The available clinical presentation and symptomatology data are summarized in Table Table2.2. At the level of case reports or specific cases within reported case series, we have found documentation of the following clinical presentations in children less than 6 years of age: in the group of nonspecific, cross-reactive, most likely COX inhibitor-dependent reactions, cases of cross-reactive AERD [9-12,32], cross-reactive angioedema/urticaria in children with chronic urticaria [33-37], cross-reactive angioedema/urticaria in children without chronic urticaria1[5,38-40] and mixed reactions, i.e. angioedema/urticaria and acute respiratory symptoms, bronchospasm has been documented [15,41].
Overall, the most common clinical manifestation of NSAID hypersensitivity at this age is facial angioedema with or without generalized urticaria. A classic example of facial angioedema and urticaria provoked by ibuprofen in a young child is depicted in Figure Figure22.
In the group of drug-specific, most likely immune-mediated reactions, published cases were found detailing immediate single drug-mediated urticaria/angioedema [38,42] and cases of delayed-type hypersensitivity reactions, that is, fixed drug eruptions and toxic epidermal necrolysis [38,43-46]. No publications of ASA- or NSAID-induced aseptic meningitis or hypersensitivity pneumonitis were identified in the studied age group.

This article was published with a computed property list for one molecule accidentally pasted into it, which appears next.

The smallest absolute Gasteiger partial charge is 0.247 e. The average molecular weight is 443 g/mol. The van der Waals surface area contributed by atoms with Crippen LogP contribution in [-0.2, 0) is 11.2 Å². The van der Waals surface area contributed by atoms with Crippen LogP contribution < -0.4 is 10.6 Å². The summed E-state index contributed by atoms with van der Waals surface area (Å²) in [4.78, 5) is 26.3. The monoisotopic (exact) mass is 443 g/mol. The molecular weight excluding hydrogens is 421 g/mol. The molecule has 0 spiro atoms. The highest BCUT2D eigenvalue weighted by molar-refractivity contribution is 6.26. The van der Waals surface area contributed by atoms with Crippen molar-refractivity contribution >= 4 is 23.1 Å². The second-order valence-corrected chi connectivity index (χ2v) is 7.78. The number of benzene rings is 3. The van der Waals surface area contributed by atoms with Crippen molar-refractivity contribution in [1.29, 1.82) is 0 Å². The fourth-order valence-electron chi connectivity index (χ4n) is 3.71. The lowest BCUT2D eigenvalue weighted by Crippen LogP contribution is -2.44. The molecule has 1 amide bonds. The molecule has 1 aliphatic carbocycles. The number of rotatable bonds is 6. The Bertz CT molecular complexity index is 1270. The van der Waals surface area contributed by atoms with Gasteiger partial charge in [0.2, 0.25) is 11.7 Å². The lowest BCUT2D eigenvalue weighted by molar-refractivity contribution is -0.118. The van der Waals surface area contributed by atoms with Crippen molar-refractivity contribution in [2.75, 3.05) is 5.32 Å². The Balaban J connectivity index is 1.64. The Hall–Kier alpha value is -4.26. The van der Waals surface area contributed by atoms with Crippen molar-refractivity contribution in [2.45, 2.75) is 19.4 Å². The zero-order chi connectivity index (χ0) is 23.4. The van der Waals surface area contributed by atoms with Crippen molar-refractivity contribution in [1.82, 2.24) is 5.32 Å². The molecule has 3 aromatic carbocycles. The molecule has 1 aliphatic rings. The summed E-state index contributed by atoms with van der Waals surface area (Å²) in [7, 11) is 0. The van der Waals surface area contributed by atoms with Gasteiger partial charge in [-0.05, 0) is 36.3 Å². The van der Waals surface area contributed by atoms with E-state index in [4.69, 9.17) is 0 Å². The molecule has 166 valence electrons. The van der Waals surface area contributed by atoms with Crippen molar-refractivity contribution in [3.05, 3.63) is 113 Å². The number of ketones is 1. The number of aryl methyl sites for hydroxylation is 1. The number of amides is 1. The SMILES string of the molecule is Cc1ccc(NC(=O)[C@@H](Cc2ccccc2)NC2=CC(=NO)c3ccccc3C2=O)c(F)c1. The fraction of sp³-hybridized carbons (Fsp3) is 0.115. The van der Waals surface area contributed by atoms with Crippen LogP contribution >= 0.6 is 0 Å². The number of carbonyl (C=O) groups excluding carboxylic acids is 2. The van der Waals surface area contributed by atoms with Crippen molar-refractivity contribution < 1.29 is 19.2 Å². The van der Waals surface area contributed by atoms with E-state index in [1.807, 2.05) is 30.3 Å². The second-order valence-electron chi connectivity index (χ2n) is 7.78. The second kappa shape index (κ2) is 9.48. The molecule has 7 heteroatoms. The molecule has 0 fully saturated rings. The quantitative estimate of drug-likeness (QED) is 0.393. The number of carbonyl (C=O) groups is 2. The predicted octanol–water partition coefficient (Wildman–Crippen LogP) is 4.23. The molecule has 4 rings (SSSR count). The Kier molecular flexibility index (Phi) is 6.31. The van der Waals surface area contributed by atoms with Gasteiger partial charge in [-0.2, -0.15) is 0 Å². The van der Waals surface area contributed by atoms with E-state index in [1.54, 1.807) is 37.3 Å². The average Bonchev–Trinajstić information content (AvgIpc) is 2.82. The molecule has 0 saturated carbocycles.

In the absence of laboratory or other available diagnostic tests, the gold standard for the diagnosis of NSAID hypersensitivity in children and in adults is the drug provocation test. All drug provocation tests should strictly adhere to the general principles of patient safety and patient beneficence outlined in published guidelines . All challenge procedures should be performed by trained personnel in a safe and well-appointed environment, adequately prepared for the treatment of life-threatening allergic reactions.